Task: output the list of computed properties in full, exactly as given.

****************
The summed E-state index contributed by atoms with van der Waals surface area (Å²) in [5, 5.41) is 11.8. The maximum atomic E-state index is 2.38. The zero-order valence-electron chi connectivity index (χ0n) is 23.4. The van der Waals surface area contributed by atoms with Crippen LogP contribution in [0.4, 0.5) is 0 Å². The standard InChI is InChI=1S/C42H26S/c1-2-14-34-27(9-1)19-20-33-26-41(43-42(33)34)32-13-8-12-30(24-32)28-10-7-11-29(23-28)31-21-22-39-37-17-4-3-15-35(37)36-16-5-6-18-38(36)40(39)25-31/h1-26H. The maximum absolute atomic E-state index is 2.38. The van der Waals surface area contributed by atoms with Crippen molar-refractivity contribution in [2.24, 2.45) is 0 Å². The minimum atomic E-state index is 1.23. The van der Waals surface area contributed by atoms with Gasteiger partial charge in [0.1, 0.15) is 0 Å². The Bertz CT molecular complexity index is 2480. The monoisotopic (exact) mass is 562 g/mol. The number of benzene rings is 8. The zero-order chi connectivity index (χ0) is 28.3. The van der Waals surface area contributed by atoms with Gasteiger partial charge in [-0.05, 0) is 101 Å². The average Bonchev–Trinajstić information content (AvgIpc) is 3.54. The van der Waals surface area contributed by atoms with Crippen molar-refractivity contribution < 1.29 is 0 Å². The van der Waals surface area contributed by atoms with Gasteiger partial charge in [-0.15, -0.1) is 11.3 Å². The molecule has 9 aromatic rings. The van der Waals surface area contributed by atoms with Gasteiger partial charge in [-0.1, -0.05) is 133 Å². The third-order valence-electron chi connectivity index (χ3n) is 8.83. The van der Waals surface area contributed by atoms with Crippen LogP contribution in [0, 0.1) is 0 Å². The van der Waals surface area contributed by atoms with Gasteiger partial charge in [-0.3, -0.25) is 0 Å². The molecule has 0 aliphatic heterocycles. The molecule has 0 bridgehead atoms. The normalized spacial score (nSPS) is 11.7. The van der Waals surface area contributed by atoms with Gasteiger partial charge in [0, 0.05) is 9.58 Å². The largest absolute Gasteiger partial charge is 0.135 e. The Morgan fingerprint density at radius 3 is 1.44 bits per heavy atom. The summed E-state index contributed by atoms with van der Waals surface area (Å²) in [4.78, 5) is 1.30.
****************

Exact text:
The summed E-state index contributed by atoms with van der Waals surface area (Å²) in [5, 5.41) is 11.8. The maximum atomic E-state index is 2.38. The zero-order valence-electron chi connectivity index (χ0n) is 23.4. The van der Waals surface area contributed by atoms with Crippen LogP contribution in [0.4, 0.5) is 0 Å². The standard InChI is InChI=1S/C42H26S/c1-2-14-34-27(9-1)19-20-33-26-41(43-42(33)34)32-13-8-12-30(24-32)28-10-7-11-29(23-28)31-21-22-39-37-17-4-3-15-35(37)36-16-5-6-18-38(36)40(39)25-31/h1-26H. The maximum absolute atomic E-state index is 2.38. The van der Waals surface area contributed by atoms with Crippen molar-refractivity contribution in [2.24, 2.45) is 0 Å². The minimum atomic E-state index is 1.23. The van der Waals surface area contributed by atoms with Gasteiger partial charge in [0.1, 0.15) is 0 Å². The Bertz CT molecular complexity index is 2480. The monoisotopic (exact) mass is 562 g/mol. The number of benzene rings is 8. The zero-order chi connectivity index (χ0) is 28.3. The van der Waals surface area contributed by atoms with Gasteiger partial charge in [-0.05, 0) is 101 Å². The average Bonchev–Trinajstić information content (AvgIpc) is 3.54. The van der Waals surface area contributed by atoms with Crippen molar-refractivity contribution < 1.29 is 0 Å². The van der Waals surface area contributed by atoms with Gasteiger partial charge in [-0.15, -0.1) is 11.3 Å². The molecule has 9 aromatic rings. The van der Waals surface area contributed by atoms with Gasteiger partial charge in [-0.1, -0.05) is 133 Å². The third-order valence-electron chi connectivity index (χ3n) is 8.83. The van der Waals surface area contributed by atoms with Crippen LogP contribution in [0, 0.1) is 0 Å². The van der Waals surface area contributed by atoms with Gasteiger partial charge in [-0.3, -0.25) is 0 Å². The molecule has 0 aliphatic heterocycles. The molecule has 0 bridgehead atoms. The normalized spacial score (nSPS) is 11.7. The van der Waals surface area contributed by atoms with Gasteiger partial charge in [0, 0.05) is 9.58 Å². The largest absolute Gasteiger partial charge is 0.135 e. The Morgan fingerprint density at radius 3 is 1.44 bits per heavy atom. The summed E-state index contributed by atoms with van der Waals surface area (Å²) in [4.78, 5) is 1.30.